Japan companies sued for illegally using Michael Jackson’s name

7 years ago by in Business, Entertainment

A man and three firms in Japan were sued by Michael Jackson’s estate for using the late star’s name and brand on key chains, mugs and other products without permission.

The defendants – Ryosuke Matsuura and companies Michael Jackson Asian Rights, Michael Jackson Enterprises and Michael Jackson World – are not required compensations, but to stop their actions.

The firms’ websites claim the companies own the rights to produce Jackson products in Asia, display photos of the singer, and sell Y2,100 ($21) towels, Y525 ($5) post cards and Y10,000 ($100) lighters that have his image plastered on them.

The estate said it wants to protect its legitimate partners and preserve the legacy of Jackson, who died in California in 2009 from an anesthetic overdose.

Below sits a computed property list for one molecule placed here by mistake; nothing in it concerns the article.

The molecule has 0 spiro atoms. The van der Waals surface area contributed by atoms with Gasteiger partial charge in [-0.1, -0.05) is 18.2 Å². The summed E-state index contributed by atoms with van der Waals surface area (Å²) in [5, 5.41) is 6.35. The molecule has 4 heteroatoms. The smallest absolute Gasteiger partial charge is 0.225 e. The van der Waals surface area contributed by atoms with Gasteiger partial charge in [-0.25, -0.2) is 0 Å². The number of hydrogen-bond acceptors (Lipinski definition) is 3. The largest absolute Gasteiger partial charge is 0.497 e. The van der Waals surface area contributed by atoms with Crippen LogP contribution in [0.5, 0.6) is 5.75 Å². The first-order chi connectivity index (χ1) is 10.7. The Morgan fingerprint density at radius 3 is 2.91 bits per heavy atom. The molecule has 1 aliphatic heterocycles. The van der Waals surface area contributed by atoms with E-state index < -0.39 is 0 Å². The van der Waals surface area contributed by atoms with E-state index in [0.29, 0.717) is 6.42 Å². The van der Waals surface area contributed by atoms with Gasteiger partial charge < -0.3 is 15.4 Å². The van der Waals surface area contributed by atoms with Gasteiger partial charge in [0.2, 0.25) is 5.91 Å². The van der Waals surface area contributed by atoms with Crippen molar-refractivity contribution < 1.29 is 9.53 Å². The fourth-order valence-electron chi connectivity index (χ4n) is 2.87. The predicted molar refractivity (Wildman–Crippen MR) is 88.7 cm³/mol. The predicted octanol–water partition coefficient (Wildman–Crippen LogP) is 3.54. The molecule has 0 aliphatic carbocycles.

“Many in Japan have been misled by the defendants,” the estate said in a statement. “Michael loved his millions of Japanese fans, all of whom deserve the opportunity to purchase legitimate and authentic Michael Jackson goods.”

The illegal products were estimated at Y123 million ($1.23 million) by the estate, according to the international press.

“The defendants are taking advantage of the fact that Michael is dead to act as though they have obtained the rights,” the documents said.